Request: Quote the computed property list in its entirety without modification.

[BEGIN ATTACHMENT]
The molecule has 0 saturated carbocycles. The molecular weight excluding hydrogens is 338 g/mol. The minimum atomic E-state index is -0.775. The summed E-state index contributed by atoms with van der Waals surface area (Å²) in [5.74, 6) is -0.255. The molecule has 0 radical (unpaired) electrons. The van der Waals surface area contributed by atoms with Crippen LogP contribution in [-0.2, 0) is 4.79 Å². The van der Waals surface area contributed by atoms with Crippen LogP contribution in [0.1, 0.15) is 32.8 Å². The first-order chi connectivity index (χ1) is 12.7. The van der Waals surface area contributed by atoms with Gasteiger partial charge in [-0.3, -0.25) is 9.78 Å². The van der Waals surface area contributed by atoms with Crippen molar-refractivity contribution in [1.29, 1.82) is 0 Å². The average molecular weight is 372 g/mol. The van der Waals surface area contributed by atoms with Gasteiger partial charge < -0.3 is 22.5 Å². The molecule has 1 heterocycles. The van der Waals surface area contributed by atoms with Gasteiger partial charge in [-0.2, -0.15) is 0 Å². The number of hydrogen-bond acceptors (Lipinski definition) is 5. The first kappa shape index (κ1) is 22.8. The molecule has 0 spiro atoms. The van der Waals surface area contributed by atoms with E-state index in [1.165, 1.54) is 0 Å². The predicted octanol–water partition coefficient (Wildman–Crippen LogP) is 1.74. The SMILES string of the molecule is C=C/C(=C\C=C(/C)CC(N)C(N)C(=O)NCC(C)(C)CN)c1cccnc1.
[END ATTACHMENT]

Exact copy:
The molecule has 0 saturated carbocycles. The molecular weight excluding hydrogens is 338 g/mol. The minimum atomic E-state index is -0.775. The summed E-state index contributed by atoms with van der Waals surface area (Å²) in [5.74, 6) is -0.255. The molecule has 0 radical (unpaired) electrons. The van der Waals surface area contributed by atoms with Crippen LogP contribution in [-0.2, 0) is 4.79 Å². The van der Waals surface area contributed by atoms with Crippen LogP contribution in [0.1, 0.15) is 32.8 Å². The first-order chi connectivity index (χ1) is 12.7. The van der Waals surface area contributed by atoms with Gasteiger partial charge in [-0.3, -0.25) is 9.78 Å². The van der Waals surface area contributed by atoms with Crippen molar-refractivity contribution in [1.29, 1.82) is 0 Å². The average molecular weight is 372 g/mol. The van der Waals surface area contributed by atoms with Gasteiger partial charge < -0.3 is 22.5 Å². The molecule has 1 heterocycles. The van der Waals surface area contributed by atoms with Gasteiger partial charge in [-0.2, -0.15) is 0 Å². The number of hydrogen-bond acceptors (Lipinski definition) is 5. The first kappa shape index (κ1) is 22.8. The molecule has 0 spiro atoms. The van der Waals surface area contributed by atoms with E-state index in [1.165, 1.54) is 0 Å². The predicted octanol–water partition coefficient (Wildman–Crippen LogP) is 1.74. The SMILES string of the molecule is C=C/C(=C\C=C(/C)CC(N)C(N)C(=O)NCC(C)(C)CN)c1cccnc1.